Here's the T-SQL script I created for this attribute utilization analysis. Again, this will help you determine what percentage of each attribute in the Account entity has a non-null value. Of course, you can tweak this code to analyze any other entity or even all entities and attributes!
set nocount on
declare @table varchar(255)
declare @col varchar(255)
declare @datatype varchar(255)
declare @sql varchar(1000)
declare @total_recs int
declare @total_non_null_recs int
declare cur cursor for
select table_name, column_name, data_type
where table_name = 'FilteredAccount' -- tweak this
order by [table_name], [ordinal_position]
fetch next from cur into @table, @col, @datatype
while (@@fetch_status > -1)
set @sql = 'declare @total_recs float; select @total_recs = count(*) from ' + @table + ';'
set @sql = @sql + 'declare @total_non_null_recs float;'
set @sql = @sql + 'select @total_non_null_recs = count(*) from ' + @table + ' where [' + @col + '] is not null;'
set @sql = @sql + 'declare @percent_data_availability int;if @total_recs > 0 begin select @percent_data_availability = round((@total_non_null_recs / @total_recs) * 100, 0) end else begin select @percent_data_availability = 0 end;'
set @sql = @sql + 'print ' + '''' + @table + ',' + @col + ',' + '''' + ' + convert(varchar(10),@percent_data_availability)'
fetch next from cur into @table, @col, @datatype
The output of this script appears, in SQL Server Management Studio, on the Messages tab in the query results area of the query window.
The ouput includes the table name, attribute name, and an integer representing the percentage of records where the attribute has a non-null value. For example, the output below means that 78% of the address1_city attributes in all records in the FilteredAccount view has a value:
In conclusion, you can use this script or something like it to quickly determine which entities and attributes in your CRM system has a value. If you see a low percentage for an attribute that you think should be much higher then that will likely lead you to take action, such as requiring values in the UI or perhaps removing the attribute altogether.
Tuesday, July 8, 2008
Since I mostly deal with the technical side of Microsoft Dynamics CRM 4.0 implementations, including planning, deployment, development (JScript, plug-ins, workflow .NET assemblies, systems integration, etc.), I am often the person to whom system problems get escalated. One of the practices that I've found beneficial is to save all MSCRM information I can get my hands on including product documentation, KB articles, blogs, code samples, newsgroups, etc. and
index all of it with dtSearch. With a product as widely sold and used as CRM 4.0, there's likely a solution (or a solid clue) out there in the cloud and having that information indexed into a single source makes for rapid problem resolution.
Another practice I've followed is being consistent with how I record and track system problems. By recording the precise problem and/or error message(s), the status of the issue, the fixes attempted, screenshots, etc. the result is typically an organized and thoughtful approach to system diagnosis and resolution. The side benefit is that I then have documentation that may help me or others in the future. Of course, if the client I'm working with has a defect tracking system then that's where this information will go, but it's good to have a separate copy, too, so that the information is easier to locate in the future.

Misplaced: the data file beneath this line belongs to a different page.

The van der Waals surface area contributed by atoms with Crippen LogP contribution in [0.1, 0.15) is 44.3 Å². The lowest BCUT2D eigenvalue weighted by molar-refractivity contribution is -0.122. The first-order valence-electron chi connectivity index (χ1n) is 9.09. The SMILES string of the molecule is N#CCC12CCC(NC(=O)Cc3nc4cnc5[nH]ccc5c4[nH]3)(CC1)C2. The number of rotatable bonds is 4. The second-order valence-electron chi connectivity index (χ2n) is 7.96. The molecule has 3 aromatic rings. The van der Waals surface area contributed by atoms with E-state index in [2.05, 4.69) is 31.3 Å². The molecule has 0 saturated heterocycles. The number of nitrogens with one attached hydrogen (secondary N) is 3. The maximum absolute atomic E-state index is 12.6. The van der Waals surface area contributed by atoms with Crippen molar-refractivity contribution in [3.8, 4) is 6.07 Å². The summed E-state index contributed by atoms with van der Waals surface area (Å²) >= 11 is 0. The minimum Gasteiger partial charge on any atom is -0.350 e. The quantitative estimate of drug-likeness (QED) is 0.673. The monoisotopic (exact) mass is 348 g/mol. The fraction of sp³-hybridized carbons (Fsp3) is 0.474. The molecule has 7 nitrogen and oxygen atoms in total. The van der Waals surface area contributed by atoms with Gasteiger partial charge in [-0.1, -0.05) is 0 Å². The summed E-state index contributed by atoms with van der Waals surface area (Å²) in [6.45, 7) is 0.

Below is the basic template I use when faced with a system issue. After resolving the issue, I update my personal kb in dtSearch and if I ever face the same problem in the future the solution will be easy to find.
[Client] - [Project] - Issue - [Brief Problem Description]
Date Reported: [Date]
Reported By: [Person who identified the problem]
Owner: [Tim Dutcher]
Priority: [One of the following: Urgent, High, Medium, Low]
Status: [One of the following: Open, In Progress, Resolved, Reopened, Closed]
Environment: [One of the following: Dev, UAT, Production]
Keywords: [Enter keywords that will help find this document via full-text search.]
Other details to record at the top might include: Requirement # or name, total time invested, and due date.
Table of Contents
Insert TOC here.
Enter full description of the issue here.
Includes errors logged to Windows Event Log, CRM log files, IIS log, Custom log
How to Reproduce
Resolution Actions and Results
Note: Before taking any actions to resolve the issue, make backups of the CRM customizations and system files (server\bin, ISV, and wwwroot), config files, databases, and other files/settings as necessary.
[Date/Time] - [Person's initials] - Action taken and results. Also list open questions (highlight in red).
Check the following resources for information. If helpful information is found then record the URL and copy the key points from the content.
- Online search
- Dynamics CRM 4.0 Implementation Guide
- Dynamics CRM newsgroups
- Dynamics CRM SDK
- Local knowledge base (indexed documents, e-mail, web content, etc.)
- Windows Event Log
- Dynamics CRM log files (\Program Files\Microsoft CRM\Trace\)
- IIS log files (\Windows\System32\Logs\)
- SQL Profiler
- SysInternals Process Monitor
List the pros and cons of each resolution option.
Provide thorough, step-by-step details to resolve the problem. List the name of all files changed in source control.
- If debugging code, capture details of classes visited, variables, location of exception(s), commentary about code (possible areas of fault). Also record areas where additional logging would be beneficial.